“Nobody embodies more fully the connection between the African-American spiritual, the blues, R&B, rock ’n’ roll — the way that hardship and sorrow were transformed into something full of beauty and vitality and hope.”
Moved to tears by Aretha Franklin’s live performance at the Kennedy Center Honors, President Obama expressed the power of the voice and legacy of the soul singer saying, “American history wells up when Aretha sings.” This matter of fact has been proven throughout the career of the Detroit native who’s voice was actually deemed a Michigan ‘natural resource’.
Raised in her father’s church and steeped in gospel music, Aretha’s voice would not be contained within one single genre. Her skill and talent shone through powerful songs embraced by soul, rock ‘n’ roll, and R&B.
This Friday, August 31, the legendary soul singer will be laid to rest at Greater Grace Temple in Detroit – the church where her father, minister and civil rights activist, Clarence LaVaughn Franklin once famously pastored.
As we celebrate the life of the undisputed Queen of Soul, we pay tribute to the queens ability to completely own songs previously sung by other artists. Make no mistake, when Aretha redid a song, she owned it – infusing soul, emotion, and history into every note.
Check Out These 7 Times Aretha Franklin Slayed The Cover Better Then The Original:
Originally written by Dean Kay and Kelly Gordon (1964) and popularized by Frank Sinatra (1966).
That every time I see myself, fallin’ flat on my face This is what I do, Say get up girl, oh, listen to yourself, oh, get back up in the race”
Aretha Franklin isn’t just the Queen of Soul, she’s the queen of expressing deep emotions and self-confidence. Sinatra’s version is a feel-good track about being at ease with what life is, but Franklin’s revision has a spiritual uplift, overcoming darker days and being transparent with oneself.
2. The Thrill is Gone
Originally recorded by Roy Hawkins and Rick Darnell in 1951.
The concept of the song is identical to the original, yet her version is slightly longer as she takes back her freedom after leaving a painful relationship. This song also notes the impact Martin Luther King Jr. had with lyrics from his “I Have A Dream” speech, Yes, I’m free (free) yeah, I’m free (free) I’m free (Thank god almighty, I’m free at last). Her version was recorded in 1970, two years after she sang at his funeral.
3. “Eleanor Rigby”
Originally recorded by the Beatles, 1966.
If anyone knows about growing up in the church, as the daughter of a pastor, it would be Aretha Franklin. She has a way of changing the concept of a song completely adding her narrative and voice to the story giving the song a meaningful soulful connection. She did that with the Beatles “Eleanor Rigby,” a powerful position she decided to place herself in.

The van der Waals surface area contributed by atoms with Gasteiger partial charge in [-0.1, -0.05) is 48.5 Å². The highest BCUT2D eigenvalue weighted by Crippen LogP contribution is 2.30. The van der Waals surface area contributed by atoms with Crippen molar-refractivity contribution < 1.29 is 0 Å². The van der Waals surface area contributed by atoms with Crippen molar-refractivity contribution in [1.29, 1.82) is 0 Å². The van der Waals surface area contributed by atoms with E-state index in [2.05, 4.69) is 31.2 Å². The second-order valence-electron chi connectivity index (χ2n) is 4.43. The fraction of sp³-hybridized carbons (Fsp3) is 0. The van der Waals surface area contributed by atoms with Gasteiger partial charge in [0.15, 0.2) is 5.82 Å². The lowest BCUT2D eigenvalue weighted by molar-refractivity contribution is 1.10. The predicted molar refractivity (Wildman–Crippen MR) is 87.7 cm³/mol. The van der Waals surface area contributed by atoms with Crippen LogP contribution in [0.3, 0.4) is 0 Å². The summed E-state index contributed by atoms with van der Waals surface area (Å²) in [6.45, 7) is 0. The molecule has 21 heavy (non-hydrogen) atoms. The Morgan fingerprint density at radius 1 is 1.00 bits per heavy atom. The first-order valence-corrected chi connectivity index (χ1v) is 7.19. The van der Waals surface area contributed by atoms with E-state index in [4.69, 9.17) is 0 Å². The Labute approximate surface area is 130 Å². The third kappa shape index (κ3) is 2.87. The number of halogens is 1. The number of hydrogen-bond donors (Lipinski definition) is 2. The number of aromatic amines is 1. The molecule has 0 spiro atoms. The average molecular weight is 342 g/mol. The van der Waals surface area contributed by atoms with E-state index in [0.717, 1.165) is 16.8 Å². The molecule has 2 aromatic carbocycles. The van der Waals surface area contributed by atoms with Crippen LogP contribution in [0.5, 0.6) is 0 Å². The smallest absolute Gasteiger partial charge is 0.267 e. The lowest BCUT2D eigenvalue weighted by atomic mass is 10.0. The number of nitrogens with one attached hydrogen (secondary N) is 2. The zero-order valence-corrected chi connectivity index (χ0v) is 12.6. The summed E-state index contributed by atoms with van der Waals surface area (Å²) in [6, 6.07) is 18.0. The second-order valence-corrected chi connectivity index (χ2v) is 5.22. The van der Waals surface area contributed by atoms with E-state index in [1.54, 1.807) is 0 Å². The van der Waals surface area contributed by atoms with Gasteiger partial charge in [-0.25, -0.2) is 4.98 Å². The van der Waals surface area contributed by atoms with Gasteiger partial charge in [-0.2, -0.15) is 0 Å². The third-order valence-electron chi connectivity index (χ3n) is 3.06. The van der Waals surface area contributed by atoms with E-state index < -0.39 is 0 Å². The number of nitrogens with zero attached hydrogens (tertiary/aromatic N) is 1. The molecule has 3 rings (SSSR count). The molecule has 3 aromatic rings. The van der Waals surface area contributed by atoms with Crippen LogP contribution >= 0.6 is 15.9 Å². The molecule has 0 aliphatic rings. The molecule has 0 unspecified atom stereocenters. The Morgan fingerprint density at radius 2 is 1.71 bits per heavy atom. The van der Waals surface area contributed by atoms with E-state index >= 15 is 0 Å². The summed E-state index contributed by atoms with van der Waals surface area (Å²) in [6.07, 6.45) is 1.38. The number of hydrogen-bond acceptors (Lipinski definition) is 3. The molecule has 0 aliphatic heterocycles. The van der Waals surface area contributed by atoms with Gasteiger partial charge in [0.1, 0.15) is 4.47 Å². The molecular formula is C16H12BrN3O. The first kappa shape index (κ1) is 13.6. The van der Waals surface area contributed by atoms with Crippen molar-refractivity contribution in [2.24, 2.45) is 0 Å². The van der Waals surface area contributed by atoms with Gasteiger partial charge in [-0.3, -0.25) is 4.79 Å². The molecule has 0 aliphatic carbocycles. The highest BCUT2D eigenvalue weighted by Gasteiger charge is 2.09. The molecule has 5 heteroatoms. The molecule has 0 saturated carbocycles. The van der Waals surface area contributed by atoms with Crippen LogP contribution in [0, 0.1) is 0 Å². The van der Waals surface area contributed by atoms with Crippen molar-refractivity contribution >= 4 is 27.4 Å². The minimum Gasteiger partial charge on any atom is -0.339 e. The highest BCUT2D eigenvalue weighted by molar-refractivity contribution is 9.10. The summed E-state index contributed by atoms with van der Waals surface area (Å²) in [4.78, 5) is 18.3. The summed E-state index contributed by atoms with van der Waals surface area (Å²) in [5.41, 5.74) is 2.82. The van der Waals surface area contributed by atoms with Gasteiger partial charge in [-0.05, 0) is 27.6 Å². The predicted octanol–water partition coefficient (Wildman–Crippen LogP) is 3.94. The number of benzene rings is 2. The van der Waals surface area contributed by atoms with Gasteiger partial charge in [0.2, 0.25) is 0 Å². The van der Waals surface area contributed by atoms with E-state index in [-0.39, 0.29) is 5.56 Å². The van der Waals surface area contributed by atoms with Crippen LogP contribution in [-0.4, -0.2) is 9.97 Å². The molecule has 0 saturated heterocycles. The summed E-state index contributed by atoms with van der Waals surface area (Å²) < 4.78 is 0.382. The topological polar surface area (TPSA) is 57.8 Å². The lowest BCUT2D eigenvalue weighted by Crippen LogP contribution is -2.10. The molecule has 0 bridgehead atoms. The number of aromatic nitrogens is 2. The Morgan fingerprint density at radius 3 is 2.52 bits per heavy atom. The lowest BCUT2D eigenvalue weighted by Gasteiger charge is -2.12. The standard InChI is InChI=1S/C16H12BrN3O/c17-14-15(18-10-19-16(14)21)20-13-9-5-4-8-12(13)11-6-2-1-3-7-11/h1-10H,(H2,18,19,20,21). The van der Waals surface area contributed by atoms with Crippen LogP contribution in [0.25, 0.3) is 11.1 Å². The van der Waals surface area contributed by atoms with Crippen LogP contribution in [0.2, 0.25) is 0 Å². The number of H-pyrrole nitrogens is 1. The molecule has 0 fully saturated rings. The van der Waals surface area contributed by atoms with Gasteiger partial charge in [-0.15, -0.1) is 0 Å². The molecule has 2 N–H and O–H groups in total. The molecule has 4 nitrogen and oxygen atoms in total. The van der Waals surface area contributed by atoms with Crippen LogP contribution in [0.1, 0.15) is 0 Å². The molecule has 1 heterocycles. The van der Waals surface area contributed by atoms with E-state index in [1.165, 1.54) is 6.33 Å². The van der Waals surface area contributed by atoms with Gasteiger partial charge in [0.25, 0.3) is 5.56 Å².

Instead of reciting the same lyrics, she re-positioned the narration, transitioning the song into a first-person story. It speaks to the type of artist she was, bold and self-assured in her capabilities of creating a whole new song and expression that wasn’t covered in the original.
4. “Jumpin’ Jack Flash”
Originally recorded by The Rolling Stones, 1968
Made famous by rock band, The Rolling Stones, Aretha Franklin revamped the song, which was included on her 31st studio album titled Aretha, released in 1986. While both songs start with a guitar solo, Franklin’s version accompanies herself on the piano adding her touch of rock soul.
5. “What A Fool Believes”
Originally recorded by The Doobie Brothers, 1978
The song was written by Michael McDonald and Kenny Loggins and popularized by rock band, The Doobie Brothers. The song received both Song of The Year and Album of The Year at the 1980’s Grammy Awards. Both versions are groovy to listen to, yet Franklin’s remake allows yacht rock palatable for black listeners. In Aretha Franklin’s fashion, she added more soul claps with semi-instrumentation solos near the end making the song funky.
6. “Son of A Preacher Man”
Originally recorded by Dusty Springfield, 1968
The song was originally written and recorded for Aretha, but since it didn’t fit the sound of her other songs and deemed inappropriate, it was passed to Dusty Springfield for her album Dusty In Memphis. Franklin reconsidered doing the song, once Springfield’s version became a Top 10 hit.
Originally recorded by Otis Redding, 1965
“Otis Redding quit singing “Respect” after hearing Aretha’s version (“From now on, it belongs to her”).”
The most significant song in Franklin’s catalog is the 1965 rendition of “Respect” recorded by Otis Redding. Two years later, in 1967, she recorded her version of the song. She changed a few lyrics shedding light on her perspective. Adding texture to the song, she spelled out R-E-S-P-E-C-T producing a more catchy. The song became a hit record due to her rearrangements redefining the purpose and meaning of the song-shaping it into an anthem of women’s liberation.
Take this as proof of legacy that when Aretha covered a song, she anointed it with her one of a kind signature. These are just 7 of the many reasons that we will always put some R-E-S-P-E-C-T on her name.